Quince is not reliably hardy north of the warmer sections of zone 5, and is more sensitive to high soil pH and excess soil moisture than pear. Use it only on sites with excellent air and water drainage and a near-neutral pH. Quince produces a weak root system, and the pear variety tends to overgrow the rootstock, so pears on quince roots should be staked or trellised all their lives. The trees tend to die much sooner than standard pears, sometimes breaking off at the graft union. Quince roots are resistant to pear root aphids and nematodes, and the pear variety on quince resists pear decline. Quince, however, is highly susceptible to fire blight; if it is chosen as a rootstock, choose a blight-resistant variety.

The graft union on a dwarf pear cannot be buried, or the variety roots and overcomes the rootstock's dwarfing effect. However, if Old Home was used as an interstem (you'll see two graft unions), the tree can be planted with the lower union 3 to 4 inches below ground level, and the Old Home interstem will root in 1 to 4 years. The quince root acts as a nurse root for the first few years, inducing earlier fruit production. Old Home becomes the dominant root system, producing a semidwarf tree that's more winter hardy, better anchored, and blight resistant. This is a good choice for zone 5.

For zones 6 and warmer areas, a better fully dwarfing rootstock for pear is OH x F 51. This was the fifty-first seedling of a cross between Old Home and Farmingdale seedlings and is propagated by cuttings. Though not quite as winter hardy as quince and susceptible to nematodes, it's better anchored and resistant to fire blight, pear decline, and pear root aphids. It will produce trees about 50 percent of standard size. Unfortunately, demand for it is great and the supply is low at the present time.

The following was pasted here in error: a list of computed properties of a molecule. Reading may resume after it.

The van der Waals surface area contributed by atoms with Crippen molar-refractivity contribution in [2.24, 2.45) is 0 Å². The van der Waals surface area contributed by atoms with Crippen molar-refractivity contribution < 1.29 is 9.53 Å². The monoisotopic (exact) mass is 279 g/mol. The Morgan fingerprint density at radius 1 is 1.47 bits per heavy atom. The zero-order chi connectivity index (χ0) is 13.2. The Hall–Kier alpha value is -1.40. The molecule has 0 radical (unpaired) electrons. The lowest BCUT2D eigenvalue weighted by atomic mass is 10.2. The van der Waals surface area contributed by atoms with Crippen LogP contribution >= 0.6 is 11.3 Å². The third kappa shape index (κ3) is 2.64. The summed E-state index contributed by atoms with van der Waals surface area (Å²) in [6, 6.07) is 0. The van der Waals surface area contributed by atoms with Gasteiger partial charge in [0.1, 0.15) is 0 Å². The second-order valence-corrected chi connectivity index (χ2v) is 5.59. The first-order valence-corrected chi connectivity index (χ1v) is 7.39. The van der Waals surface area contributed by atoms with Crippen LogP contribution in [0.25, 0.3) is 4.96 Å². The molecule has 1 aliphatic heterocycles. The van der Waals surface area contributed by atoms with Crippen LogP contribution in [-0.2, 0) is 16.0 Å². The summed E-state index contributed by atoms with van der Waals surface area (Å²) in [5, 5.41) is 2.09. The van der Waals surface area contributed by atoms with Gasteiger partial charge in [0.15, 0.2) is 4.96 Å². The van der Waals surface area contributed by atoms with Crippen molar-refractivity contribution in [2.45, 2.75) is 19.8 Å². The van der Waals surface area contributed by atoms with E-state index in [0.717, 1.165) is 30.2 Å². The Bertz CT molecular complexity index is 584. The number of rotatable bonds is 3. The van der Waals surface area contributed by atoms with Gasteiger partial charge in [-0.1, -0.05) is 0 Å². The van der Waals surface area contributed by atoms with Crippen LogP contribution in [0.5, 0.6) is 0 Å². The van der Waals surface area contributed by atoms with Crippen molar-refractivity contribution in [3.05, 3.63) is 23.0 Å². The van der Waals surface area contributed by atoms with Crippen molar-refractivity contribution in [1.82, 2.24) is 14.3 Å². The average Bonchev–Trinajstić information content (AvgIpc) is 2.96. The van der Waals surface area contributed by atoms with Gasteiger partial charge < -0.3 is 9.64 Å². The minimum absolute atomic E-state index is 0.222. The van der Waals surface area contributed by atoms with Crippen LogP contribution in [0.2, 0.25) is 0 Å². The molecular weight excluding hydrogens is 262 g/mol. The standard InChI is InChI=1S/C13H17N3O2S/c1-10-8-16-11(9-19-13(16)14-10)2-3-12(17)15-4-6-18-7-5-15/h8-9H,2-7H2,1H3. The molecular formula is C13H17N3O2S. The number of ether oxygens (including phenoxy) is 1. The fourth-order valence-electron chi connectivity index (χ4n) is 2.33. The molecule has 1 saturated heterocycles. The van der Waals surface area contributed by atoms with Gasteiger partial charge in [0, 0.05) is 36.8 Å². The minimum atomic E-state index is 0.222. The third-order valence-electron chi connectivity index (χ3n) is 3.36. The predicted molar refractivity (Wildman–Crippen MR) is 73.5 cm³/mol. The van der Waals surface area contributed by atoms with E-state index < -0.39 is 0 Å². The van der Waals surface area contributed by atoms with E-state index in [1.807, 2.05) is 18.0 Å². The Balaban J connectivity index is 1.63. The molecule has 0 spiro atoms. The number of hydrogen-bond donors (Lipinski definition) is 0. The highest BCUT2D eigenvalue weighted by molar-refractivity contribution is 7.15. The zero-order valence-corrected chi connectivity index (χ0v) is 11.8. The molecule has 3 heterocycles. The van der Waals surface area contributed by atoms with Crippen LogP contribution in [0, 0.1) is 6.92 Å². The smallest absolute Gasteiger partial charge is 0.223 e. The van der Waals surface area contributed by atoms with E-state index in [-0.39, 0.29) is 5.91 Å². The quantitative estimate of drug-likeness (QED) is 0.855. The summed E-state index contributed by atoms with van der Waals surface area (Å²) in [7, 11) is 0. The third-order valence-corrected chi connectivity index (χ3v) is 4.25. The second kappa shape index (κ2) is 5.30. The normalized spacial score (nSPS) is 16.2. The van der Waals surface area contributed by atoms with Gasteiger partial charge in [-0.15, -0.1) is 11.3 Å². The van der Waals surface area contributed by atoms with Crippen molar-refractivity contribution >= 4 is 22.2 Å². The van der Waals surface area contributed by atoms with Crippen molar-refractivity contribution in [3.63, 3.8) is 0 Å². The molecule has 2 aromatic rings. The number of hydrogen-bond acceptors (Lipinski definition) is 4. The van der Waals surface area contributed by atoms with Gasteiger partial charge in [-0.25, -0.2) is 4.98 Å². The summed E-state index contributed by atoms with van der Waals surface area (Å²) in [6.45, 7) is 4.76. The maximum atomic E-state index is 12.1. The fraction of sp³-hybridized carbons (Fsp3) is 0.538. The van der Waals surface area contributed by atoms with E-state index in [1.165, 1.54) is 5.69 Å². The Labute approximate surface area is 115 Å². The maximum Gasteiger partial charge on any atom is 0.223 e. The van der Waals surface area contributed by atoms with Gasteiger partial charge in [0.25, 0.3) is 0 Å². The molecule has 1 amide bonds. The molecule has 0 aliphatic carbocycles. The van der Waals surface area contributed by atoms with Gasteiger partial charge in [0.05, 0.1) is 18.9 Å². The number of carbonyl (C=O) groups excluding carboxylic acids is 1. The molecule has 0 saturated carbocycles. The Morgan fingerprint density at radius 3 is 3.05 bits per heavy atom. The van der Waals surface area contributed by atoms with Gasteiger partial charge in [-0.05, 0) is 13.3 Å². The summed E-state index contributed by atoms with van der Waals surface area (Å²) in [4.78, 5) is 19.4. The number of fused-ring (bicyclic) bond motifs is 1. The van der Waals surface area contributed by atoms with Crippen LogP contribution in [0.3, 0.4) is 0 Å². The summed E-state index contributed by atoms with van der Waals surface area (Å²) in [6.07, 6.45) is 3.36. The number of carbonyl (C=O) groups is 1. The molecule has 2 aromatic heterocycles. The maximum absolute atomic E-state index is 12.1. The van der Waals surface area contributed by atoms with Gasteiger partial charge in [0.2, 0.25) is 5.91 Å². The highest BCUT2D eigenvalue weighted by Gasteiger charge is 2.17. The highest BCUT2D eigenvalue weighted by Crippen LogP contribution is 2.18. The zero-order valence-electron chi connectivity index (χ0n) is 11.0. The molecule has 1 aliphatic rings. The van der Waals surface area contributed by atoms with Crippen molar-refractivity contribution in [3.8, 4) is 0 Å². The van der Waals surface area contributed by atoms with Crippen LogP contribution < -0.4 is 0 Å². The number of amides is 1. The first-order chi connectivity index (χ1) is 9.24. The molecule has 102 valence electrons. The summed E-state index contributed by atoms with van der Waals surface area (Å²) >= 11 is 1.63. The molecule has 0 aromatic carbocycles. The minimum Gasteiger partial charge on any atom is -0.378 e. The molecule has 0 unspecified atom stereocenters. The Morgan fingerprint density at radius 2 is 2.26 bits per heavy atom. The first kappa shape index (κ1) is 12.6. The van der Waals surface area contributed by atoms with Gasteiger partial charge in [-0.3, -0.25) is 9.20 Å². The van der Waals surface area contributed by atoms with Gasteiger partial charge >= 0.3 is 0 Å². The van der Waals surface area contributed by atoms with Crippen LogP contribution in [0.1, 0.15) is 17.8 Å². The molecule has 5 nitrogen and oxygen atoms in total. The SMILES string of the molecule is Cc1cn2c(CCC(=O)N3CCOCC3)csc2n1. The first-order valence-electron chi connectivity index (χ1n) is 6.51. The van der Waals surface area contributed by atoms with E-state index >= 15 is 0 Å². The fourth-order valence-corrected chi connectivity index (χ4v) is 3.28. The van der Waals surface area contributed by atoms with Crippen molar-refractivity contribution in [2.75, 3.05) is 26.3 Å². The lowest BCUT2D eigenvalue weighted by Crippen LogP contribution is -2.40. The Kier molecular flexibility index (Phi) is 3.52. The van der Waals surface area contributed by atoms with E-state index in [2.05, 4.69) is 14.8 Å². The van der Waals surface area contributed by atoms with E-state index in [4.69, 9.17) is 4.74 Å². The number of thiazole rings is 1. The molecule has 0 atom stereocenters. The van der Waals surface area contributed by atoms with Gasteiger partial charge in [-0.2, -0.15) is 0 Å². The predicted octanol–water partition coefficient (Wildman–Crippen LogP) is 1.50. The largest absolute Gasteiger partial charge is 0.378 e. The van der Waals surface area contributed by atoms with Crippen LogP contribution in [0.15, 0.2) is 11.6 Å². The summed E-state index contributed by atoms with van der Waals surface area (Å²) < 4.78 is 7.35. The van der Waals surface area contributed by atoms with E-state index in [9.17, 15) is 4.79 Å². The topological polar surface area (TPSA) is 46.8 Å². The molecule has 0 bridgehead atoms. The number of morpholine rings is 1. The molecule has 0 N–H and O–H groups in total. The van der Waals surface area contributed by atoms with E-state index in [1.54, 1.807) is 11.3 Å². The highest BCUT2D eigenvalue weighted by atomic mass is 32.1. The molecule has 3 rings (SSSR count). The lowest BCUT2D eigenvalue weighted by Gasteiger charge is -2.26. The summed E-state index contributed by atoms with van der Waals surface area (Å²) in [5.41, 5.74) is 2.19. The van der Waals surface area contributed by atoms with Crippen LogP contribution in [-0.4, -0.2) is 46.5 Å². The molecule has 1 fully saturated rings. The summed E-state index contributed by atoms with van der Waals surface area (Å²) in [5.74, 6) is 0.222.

Some West Coast nurseries use the standard-size Oriental pear rootstocks Pyrus betulaefolia and P. calleryana for European pears. Both are highly resistant to fire blight and pear root aphids. However, neither is hardy north of zone 6, and trees on these rootstocks should always be planted with the graft union several inches below ground to protect the rootstock from freezing damage. Betulaefolia roots are highly susceptible to nematodes and induce very vigorous tree growth, so aren't recommended. Calleryana roots are subject to pear psylla and pear decline, but are useful in the Southeast where decline and cold damage aren't problems and fire blight is a severe problem.

Ongoing Care

Pears do best with a small amount of fertilizer early in the year. Heavy doses of nitrogen will make the tree more vulnerable to fire blight. Use limb spreaders to encourage horizontal branching and earlier fruiting spurs. Pears are susceptible to a number of different disease and insect pests, depending on region. Contact your Cooperative Extension office for information on managing pests in your area.

How to harvest pears

Pears should be harvested when they are mature, but still hard, and ripened off the tree for the best eating and canning quality. If you're going to keep some pears in cool storage for eating a month or two in the future, pick them when they are full size but still quite hard. Even though the skin is firm, handle them gently; they bruise easily.

Pear Growing Guides

Meet the Asian Pears

Pear Essentials

Pear Varieties

Pear Care

Fireblight Disease on Pears

Codling Moth on Pears

Harvesting Pears